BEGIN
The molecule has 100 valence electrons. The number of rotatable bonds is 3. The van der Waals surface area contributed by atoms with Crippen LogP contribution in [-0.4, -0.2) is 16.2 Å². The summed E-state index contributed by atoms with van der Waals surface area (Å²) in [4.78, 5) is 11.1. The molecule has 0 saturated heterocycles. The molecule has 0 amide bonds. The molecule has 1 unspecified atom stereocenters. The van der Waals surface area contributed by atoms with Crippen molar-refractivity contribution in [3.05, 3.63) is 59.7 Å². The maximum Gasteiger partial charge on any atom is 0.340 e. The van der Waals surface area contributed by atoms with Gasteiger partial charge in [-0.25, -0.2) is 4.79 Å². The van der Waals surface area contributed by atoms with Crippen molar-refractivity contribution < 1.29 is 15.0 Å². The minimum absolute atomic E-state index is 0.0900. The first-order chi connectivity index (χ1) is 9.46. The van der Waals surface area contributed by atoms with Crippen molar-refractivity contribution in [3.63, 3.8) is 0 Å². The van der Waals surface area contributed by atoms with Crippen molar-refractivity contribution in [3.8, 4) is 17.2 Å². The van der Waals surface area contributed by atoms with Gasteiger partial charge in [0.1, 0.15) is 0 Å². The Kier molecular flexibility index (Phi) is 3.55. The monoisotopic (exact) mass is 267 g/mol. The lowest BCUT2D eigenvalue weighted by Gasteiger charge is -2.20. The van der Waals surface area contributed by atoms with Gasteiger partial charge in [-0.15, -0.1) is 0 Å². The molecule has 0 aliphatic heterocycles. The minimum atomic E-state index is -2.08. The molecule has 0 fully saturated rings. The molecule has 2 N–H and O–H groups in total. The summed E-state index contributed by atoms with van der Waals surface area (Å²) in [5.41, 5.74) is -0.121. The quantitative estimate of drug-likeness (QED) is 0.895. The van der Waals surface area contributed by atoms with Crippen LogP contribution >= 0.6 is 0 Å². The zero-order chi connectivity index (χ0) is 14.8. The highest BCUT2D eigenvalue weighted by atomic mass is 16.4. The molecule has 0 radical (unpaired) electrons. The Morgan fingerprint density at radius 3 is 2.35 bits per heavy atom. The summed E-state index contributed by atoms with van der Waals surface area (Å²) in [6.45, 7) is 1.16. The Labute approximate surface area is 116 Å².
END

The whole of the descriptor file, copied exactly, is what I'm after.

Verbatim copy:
The molecule has 100 valence electrons. The number of rotatable bonds is 3. The van der Waals surface area contributed by atoms with Crippen LogP contribution in [-0.4, -0.2) is 16.2 Å². The summed E-state index contributed by atoms with van der Waals surface area (Å²) in [4.78, 5) is 11.1. The molecule has 0 saturated heterocycles. The molecule has 0 amide bonds. The molecule has 1 unspecified atom stereocenters. The van der Waals surface area contributed by atoms with Crippen molar-refractivity contribution in [3.05, 3.63) is 59.7 Å². The maximum Gasteiger partial charge on any atom is 0.340 e. The van der Waals surface area contributed by atoms with Gasteiger partial charge in [-0.25, -0.2) is 4.79 Å². The van der Waals surface area contributed by atoms with Crippen molar-refractivity contribution < 1.29 is 15.0 Å². The minimum absolute atomic E-state index is 0.0900. The first-order chi connectivity index (χ1) is 9.46. The van der Waals surface area contributed by atoms with Crippen molar-refractivity contribution in [3.63, 3.8) is 0 Å². The van der Waals surface area contributed by atoms with Crippen molar-refractivity contribution in [3.8, 4) is 17.2 Å². The van der Waals surface area contributed by atoms with Gasteiger partial charge in [0.1, 0.15) is 0 Å². The Kier molecular flexibility index (Phi) is 3.55. The monoisotopic (exact) mass is 267 g/mol. The lowest BCUT2D eigenvalue weighted by Gasteiger charge is -2.20. The van der Waals surface area contributed by atoms with Gasteiger partial charge in [-0.15, -0.1) is 0 Å². The molecule has 0 aliphatic heterocycles. The minimum atomic E-state index is -2.08. The molecule has 0 fully saturated rings. The molecule has 2 N–H and O–H groups in total. The summed E-state index contributed by atoms with van der Waals surface area (Å²) in [5.41, 5.74) is -0.121. The quantitative estimate of drug-likeness (QED) is 0.895. The van der Waals surface area contributed by atoms with Crippen LogP contribution >= 0.6 is 0 Å². The zero-order chi connectivity index (χ0) is 14.8. The highest BCUT2D eigenvalue weighted by atomic mass is 16.4. The molecule has 0 radical (unpaired) electrons. The Morgan fingerprint density at radius 3 is 2.35 bits per heavy atom. The summed E-state index contributed by atoms with van der Waals surface area (Å²) in [6.45, 7) is 1.16. The Labute approximate surface area is 116 Å².